Koznyshev decides to spend time with his brother, Levin, in the country as a break from his intellectual pursuits.
Levin feels vaguely uncomfortable about this because, while he loves his brother, he hates seeing his brother's attitude towards the countryside.
For Levin, the countryside is great because it's a place for work that is unquestionably useful. It's where he lives, it's "a place of life," of joy and of suffering.
Also complex is Levin's view of the peasants "as a people." He feels himself to be a part of the peasantry as he is a part of all mankind, and he observes in them many traits he hates, including drunkenness and carelessness.
Yet, he cannot say that he either hates or loves the peasantry, because he has a common goal with them. Sometimes they work together effectively and sometimes they don't. He was nursed from a peasant woman and feels, in spite of the fact that he is master of the estate, that he is not separate or apart from the peasants as a class.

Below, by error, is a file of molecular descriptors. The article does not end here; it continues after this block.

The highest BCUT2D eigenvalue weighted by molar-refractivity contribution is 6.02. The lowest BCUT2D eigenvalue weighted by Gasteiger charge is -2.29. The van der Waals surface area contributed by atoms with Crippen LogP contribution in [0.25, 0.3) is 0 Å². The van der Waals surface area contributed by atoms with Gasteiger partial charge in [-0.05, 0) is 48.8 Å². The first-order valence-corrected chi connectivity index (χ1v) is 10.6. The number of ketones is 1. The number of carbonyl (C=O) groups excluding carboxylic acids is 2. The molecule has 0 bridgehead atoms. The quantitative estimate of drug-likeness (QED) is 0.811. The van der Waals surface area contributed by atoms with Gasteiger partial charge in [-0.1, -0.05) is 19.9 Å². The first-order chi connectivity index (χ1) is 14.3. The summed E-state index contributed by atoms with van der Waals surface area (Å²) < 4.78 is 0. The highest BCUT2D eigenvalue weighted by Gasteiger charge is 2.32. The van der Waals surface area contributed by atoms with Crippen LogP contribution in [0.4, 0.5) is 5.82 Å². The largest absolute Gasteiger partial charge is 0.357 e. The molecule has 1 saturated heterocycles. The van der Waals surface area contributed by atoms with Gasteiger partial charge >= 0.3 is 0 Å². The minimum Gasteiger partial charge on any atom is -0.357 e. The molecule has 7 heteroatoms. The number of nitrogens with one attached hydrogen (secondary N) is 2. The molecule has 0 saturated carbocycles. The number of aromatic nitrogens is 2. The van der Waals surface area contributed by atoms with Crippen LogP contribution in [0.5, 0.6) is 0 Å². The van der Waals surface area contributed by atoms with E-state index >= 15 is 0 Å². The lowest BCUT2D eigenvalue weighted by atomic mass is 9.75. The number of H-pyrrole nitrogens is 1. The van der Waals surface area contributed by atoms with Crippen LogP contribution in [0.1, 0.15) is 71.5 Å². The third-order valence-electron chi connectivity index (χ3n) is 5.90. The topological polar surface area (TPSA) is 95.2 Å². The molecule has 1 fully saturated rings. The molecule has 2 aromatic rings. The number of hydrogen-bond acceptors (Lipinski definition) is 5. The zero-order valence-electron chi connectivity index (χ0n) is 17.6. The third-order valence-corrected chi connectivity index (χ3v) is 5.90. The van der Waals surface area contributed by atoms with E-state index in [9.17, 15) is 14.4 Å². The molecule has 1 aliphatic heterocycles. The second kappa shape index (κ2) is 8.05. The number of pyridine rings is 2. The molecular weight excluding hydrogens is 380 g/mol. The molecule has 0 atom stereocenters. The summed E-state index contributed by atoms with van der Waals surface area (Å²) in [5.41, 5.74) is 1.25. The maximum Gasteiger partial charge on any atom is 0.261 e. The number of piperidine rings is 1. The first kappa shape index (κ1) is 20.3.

Koznyshev, on the other hand, loves the countryside because there you "could and should do nothing" (3.1.1). He doesn't think of it as a productive space at all, because he believes that real life takes place in the cities.
Similarly, he says he loves the peasants, that he's good at talking to muzhiks and getting to know their real concerns. But for all of his talk about loving peasants, he talks about them only in contrast to the people he knows and does not love. Koznyshev has created a set, unchanging idea of what a peasant is, as distinct from what city folk are, and he won't allow his observations of real peasants to change his mind. Levin is much more flexible.
To Koznyshev, Levin's a good kid with his heart in the right place, but his thought is filled with contradictions and irrationalities.
To Levin, Koznyshev is a smart guy with great education, but he lacks heart. He may talk big about social reforms, but all of his plans are like a chess game for the "common good"—without anyone's specific needs in mind.
Koznyshev is sitting back in "rustic idleness" (3.1.6), and Levin is beginning to find his company boring and distracting. All he can think is that, while he's sitting with his brother, he could be monitoring how his tenants are carting manure to the fields. He's sure that, without his presence, they'll be falling back on inefficient ways. He excuses himself to dash down to the fields and have a look.